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William F. Sheehan

From Wikipedia, the free encyclopedia

William Francis Sheehan
William Francis Sheehan 001.jpg
Lieutenant Governor of New York
In office
January 1, 1892 – December 31, 1894
GovernorRoswell P. Flower
Preceded byEdward F. Jones
Succeeded byCharles T. Saxton
Speaker of the New York State Assembly
In office
January 1, 1891 – December 31, 1891
Preceded byJames W. Husted
Succeeded byRobert P. Bush
Minority Leader of the New York State Assembly
In office
January 1, 1886 – December 31, 1890
Preceded byWilliam Caryl Ely
Succeeded byMilo M. Acker
Member of the
New York State Assembly
from the 1st Erie district
In office
January 1, 1885 – December 31, 1891
Preceded byCornelius Donohue
Succeeded byJohn J. Clahan
Personal details
Born(1859-11-06)November 6, 1859
Buffalo, New York, US
DiedMarch 14, 1917(1917-03-14) (aged 57)
Manhattan, New York, US
Resting placeHoly Cross Cemetery, Lackawanna, New York
Political partyDemocratic
SpouseBlanche Nellany (1869–1929)
EducationSt. Joseph's Collegiate Institute
NicknameBlue-Eyed Billy

William Francis Sheehan (November 6, 1859 – March 14, 1917) was an American lawyer and politician from New York.[1] A Democrat, he was most notable for serving as Speaker of the New York State Assembly in 1891 and Lieutenant Governor of New York from 1892 to 1894.

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He was born in Buffalo, New York, on November 6, 1859.[1] He was educated in the public schools of Buffalo and St. Joseph's Collegiate Institute.[1] He studied law, was admitted to the bar in 1881, and practiced in Buffalo.[1]

He began his political career as a clerk in the office of his brother John Sheehan, who was City Controller of Buffalo until Grover Cleveland refused to have him on the Democratic ticket when Cleveland ran for Mayor in 1881.

He was a member of the New York State Assembly (Erie Co., 1st D.) in 1885, 1886, 1887, 1888, 1889, 1890 and 1891. He was Minority Leader from 1886 to 1890, and Speaker of the New York State Assembly in 1891. As an assemblyman, he secured the appointments of his brother John as a clerk in the New York Aqueduct Board; and of his law partner Charles F. Tabor as First Deputy New York Attorney General.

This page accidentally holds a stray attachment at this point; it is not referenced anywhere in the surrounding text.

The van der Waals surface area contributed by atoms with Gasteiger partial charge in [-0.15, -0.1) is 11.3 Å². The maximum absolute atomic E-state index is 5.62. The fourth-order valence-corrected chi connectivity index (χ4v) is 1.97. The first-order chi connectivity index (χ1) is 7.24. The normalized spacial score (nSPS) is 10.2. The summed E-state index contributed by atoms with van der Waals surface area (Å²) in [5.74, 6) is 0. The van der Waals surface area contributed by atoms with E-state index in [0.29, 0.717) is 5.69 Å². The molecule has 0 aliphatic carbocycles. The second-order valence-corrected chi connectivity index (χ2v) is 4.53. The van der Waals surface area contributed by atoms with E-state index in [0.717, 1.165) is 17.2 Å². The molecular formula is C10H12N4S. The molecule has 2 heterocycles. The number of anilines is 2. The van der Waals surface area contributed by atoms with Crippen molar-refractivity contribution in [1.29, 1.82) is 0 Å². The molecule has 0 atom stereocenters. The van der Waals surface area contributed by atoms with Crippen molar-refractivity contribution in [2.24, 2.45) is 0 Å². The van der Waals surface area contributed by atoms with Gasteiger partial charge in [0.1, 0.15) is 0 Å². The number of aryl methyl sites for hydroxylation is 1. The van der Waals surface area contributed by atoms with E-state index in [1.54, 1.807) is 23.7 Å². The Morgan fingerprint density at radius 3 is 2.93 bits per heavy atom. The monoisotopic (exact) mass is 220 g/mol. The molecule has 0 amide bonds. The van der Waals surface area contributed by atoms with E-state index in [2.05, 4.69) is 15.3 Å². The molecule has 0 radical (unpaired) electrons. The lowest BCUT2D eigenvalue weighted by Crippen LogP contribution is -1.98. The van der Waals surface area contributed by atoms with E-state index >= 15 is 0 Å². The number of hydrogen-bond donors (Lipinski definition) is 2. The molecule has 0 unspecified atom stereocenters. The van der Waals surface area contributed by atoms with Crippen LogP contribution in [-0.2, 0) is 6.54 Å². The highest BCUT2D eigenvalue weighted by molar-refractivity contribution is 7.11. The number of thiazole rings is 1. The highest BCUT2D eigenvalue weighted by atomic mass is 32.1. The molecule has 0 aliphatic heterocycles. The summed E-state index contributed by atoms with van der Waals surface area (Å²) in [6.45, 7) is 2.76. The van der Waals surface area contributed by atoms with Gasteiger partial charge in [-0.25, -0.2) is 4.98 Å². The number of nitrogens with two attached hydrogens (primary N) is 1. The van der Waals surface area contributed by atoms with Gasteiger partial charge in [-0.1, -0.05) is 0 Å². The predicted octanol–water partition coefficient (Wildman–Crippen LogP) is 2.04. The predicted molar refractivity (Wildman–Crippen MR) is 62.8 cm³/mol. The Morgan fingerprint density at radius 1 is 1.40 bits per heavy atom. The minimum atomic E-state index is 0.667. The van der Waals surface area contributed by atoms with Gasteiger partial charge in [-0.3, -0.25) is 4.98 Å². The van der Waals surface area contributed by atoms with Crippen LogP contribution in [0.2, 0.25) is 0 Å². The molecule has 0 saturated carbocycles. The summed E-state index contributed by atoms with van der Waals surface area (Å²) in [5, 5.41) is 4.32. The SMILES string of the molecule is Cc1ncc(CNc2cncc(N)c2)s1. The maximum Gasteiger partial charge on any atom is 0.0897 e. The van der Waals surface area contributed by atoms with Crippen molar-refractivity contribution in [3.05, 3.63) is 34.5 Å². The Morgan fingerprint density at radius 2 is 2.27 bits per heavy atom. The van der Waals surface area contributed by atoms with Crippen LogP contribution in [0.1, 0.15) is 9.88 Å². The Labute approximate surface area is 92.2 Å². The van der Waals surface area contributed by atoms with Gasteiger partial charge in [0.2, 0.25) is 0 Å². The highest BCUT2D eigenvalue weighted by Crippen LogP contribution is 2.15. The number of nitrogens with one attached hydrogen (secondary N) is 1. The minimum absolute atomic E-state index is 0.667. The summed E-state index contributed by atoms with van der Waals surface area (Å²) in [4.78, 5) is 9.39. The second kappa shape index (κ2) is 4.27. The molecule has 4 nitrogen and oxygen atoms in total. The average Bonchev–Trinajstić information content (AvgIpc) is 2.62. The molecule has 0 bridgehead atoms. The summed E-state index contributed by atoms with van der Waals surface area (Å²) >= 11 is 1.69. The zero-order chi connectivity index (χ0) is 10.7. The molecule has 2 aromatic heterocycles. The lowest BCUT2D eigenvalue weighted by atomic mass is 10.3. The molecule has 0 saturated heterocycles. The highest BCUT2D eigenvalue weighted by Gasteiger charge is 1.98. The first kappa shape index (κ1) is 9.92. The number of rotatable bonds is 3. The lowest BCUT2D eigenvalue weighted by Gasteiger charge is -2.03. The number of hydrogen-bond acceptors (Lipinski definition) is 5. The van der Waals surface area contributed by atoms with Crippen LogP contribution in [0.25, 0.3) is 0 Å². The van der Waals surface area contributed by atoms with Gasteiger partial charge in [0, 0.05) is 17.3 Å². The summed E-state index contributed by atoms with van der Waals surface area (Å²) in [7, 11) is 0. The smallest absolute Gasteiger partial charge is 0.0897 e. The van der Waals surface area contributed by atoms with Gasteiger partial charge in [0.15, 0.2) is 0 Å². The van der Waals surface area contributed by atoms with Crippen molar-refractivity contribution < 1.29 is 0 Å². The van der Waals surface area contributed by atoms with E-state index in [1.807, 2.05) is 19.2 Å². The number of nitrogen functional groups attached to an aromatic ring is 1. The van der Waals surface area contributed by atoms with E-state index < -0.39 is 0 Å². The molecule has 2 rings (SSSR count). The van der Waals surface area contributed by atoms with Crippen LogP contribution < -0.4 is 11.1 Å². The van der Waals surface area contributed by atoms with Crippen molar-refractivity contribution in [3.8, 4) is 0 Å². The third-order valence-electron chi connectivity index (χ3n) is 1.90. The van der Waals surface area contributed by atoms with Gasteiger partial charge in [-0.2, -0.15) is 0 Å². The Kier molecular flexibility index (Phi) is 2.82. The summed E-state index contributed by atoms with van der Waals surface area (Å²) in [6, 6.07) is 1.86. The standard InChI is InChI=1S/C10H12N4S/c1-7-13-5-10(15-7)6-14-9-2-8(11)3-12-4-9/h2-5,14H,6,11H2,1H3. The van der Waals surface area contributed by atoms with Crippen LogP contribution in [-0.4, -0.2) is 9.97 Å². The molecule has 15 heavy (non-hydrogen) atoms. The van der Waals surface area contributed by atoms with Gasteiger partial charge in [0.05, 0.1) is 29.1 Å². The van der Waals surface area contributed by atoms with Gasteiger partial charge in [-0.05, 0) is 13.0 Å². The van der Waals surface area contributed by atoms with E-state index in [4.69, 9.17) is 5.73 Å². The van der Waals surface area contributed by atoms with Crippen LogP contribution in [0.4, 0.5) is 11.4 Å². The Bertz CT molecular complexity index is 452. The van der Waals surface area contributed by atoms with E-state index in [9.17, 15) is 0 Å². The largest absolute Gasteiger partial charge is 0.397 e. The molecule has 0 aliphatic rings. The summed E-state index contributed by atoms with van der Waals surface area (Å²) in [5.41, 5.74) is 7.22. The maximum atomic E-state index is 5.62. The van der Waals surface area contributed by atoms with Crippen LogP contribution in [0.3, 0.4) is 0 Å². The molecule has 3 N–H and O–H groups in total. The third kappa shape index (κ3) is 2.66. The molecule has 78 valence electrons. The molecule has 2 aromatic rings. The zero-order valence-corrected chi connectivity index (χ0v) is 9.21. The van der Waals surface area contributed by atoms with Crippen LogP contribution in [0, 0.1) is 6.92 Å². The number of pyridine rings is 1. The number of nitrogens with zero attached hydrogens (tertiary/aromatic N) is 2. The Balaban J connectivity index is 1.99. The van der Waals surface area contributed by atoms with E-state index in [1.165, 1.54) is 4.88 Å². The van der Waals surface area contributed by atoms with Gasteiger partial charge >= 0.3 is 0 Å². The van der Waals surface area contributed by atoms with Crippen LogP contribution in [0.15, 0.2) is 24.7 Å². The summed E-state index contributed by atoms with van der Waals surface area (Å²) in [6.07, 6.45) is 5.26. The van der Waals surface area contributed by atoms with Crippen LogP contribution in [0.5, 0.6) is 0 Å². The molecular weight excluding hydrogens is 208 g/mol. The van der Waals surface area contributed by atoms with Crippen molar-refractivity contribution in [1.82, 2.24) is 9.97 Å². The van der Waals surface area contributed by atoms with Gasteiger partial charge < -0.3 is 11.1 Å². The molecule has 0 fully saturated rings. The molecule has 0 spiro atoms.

Sheehan was the Lieutenant Governor of New York from 1892 to 1894, elected at the New York state election, 1891. Afterwards he established a prosperous law firm in New York City with Alton B. Parker. He was a member of the New York State Democratic Committee from 1889 to 1893, and a member from New York of the Democratic National Committee in 1891 and 1896. He was a delegate to the 1912 Democratic National Convention.

In the U.S. Senate election of 1911, he was the Democratic candidate to succeed Chauncey Depew as U.S. Senator from New York. Sheehan was nominated by the Democratic caucus, but was successfully blocked by a group of "Insurgents", led by State Senator Franklin D. Roosevelt.

He was a delegate to the New York State Constitutional Convention of 1915.

He died on March 14, 1917, at his home on 16 East Fifty-sixth Street in Manhattan at age 57. The funeral service was held at St. Patrick's Cathedral and he was buried in Holy Cross Cemetery in Lackawanna.[2][3]


He was married to Blanche Nellany (1869–1929), sister of Charles V. Nellany; her portrait by the Swiss-born American artist Adolfo Müller-Ury (1862–1947) painted in the autumn of 1903, is today in the Buffalo History Museum.


  1. ^ a b c d "William Francis Sheehan (1895-1917) Papers". Retrieved 2012-10-10. William F. Sheehan (1895-1917) was an American lawyer and politician from New York. Born in Buffalo, New York, he graduated from St. Joseph's College and was admitted to the bar in 1881. He practiced in Buffalo from 1881 to 1895 and in New York City from 1895 until his death. He directed several companies, and served in the New York State Assembly from 1885 to 1891 ...
  2. ^ "William Francis Sheehan". The journal of the American Irish Historical Society. American Irish Historical Society. 1918. Retrieved 2012-10-10. William Francis Sheehan, noted corporation lawyer, once lieutenant governor of New York, and a power in Democratic politics, died March 14, 1917 at his home, 16 East Fifty-sixth Street, after an illness of more than a year. He had been in Florida since January 10, and returned home late Tuesday afternoon. He was suffering from kidney disease, and a few hours after reaching his home he had a relapse.
  3. ^[user-generated source]


External links

New York State Assembly
Preceded by
Cornelius Donohue
New York State Assembly
Erie County, 1st District

Succeeded by
John J. Clahan
Political offices
Preceded by Minority Leader in the New York State Assembly
Succeeded by
Preceded by Speaker of the New York State Assembly
Succeeded by
Preceded by Lieutenant Governor of New York
Succeeded by
This page was last edited on 15 March 2023, at 16:38
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